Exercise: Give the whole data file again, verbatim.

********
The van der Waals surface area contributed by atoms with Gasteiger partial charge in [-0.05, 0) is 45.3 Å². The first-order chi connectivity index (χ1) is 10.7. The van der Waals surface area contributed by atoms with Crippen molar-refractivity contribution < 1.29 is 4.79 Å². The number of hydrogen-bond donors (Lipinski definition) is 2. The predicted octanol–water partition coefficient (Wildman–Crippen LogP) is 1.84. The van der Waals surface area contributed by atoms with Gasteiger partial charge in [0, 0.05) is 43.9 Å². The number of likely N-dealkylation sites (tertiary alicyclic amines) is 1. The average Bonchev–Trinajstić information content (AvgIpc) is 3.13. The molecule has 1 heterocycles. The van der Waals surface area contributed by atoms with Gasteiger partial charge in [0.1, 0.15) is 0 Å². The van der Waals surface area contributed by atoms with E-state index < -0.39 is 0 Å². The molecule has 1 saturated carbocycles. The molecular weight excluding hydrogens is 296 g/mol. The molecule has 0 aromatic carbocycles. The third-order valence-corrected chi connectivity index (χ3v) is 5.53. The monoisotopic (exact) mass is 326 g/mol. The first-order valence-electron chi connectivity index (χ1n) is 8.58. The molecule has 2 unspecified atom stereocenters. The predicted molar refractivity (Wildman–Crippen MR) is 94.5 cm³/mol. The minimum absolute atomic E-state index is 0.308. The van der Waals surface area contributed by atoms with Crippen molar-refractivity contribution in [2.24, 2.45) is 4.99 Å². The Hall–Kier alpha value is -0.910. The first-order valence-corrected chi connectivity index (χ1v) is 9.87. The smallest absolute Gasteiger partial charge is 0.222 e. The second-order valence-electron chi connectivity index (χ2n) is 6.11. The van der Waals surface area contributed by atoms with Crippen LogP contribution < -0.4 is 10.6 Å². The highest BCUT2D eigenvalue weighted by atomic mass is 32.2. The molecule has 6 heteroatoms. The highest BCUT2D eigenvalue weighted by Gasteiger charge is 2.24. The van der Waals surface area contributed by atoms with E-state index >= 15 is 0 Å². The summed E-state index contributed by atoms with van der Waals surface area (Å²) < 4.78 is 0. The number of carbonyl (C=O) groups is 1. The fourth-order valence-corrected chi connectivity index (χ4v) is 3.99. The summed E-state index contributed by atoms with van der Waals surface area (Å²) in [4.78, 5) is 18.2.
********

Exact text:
The van der Waals surface area contributed by atoms with Gasteiger partial charge in [-0.05, 0) is 45.3 Å². The first-order chi connectivity index (χ1) is 10.7. The van der Waals surface area contributed by atoms with Crippen molar-refractivity contribution < 1.29 is 4.79 Å². The number of hydrogen-bond donors (Lipinski definition) is 2. The predicted octanol–water partition coefficient (Wildman–Crippen LogP) is 1.84. The van der Waals surface area contributed by atoms with Gasteiger partial charge in [0, 0.05) is 43.9 Å². The number of likely N-dealkylation sites (tertiary alicyclic amines) is 1. The average Bonchev–Trinajstić information content (AvgIpc) is 3.13. The molecule has 1 heterocycles. The van der Waals surface area contributed by atoms with Gasteiger partial charge in [0.1, 0.15) is 0 Å². The van der Waals surface area contributed by atoms with E-state index < -0.39 is 0 Å². The molecule has 1 saturated carbocycles. The molecular weight excluding hydrogens is 296 g/mol. The molecule has 0 aromatic carbocycles. The third-order valence-corrected chi connectivity index (χ3v) is 5.53. The monoisotopic (exact) mass is 326 g/mol. The first-order valence-electron chi connectivity index (χ1n) is 8.58. The molecule has 2 unspecified atom stereocenters. The predicted molar refractivity (Wildman–Crippen MR) is 94.5 cm³/mol. The minimum absolute atomic E-state index is 0.308. The van der Waals surface area contributed by atoms with Crippen molar-refractivity contribution in [2.24, 2.45) is 4.99 Å². The Hall–Kier alpha value is -0.910. The first-order valence-corrected chi connectivity index (χ1v) is 9.87. The smallest absolute Gasteiger partial charge is 0.222 e. The second-order valence-electron chi connectivity index (χ2n) is 6.11. The van der Waals surface area contributed by atoms with Crippen LogP contribution < -0.4 is 10.6 Å². The highest BCUT2D eigenvalue weighted by atomic mass is 32.2. The molecule has 6 heteroatoms. The highest BCUT2D eigenvalue weighted by Gasteiger charge is 2.24. The van der Waals surface area contributed by atoms with E-state index >= 15 is 0 Å². The summed E-state index contributed by atoms with van der Waals surface area (Å²) < 4.78 is 0. The number of carbonyl (C=O) groups is 1. The fourth-order valence-corrected chi connectivity index (χ4v) is 3.99. The summed E-state index contributed by atoms with van der Waals surface area (Å²) in [4.78, 5) is 18.2.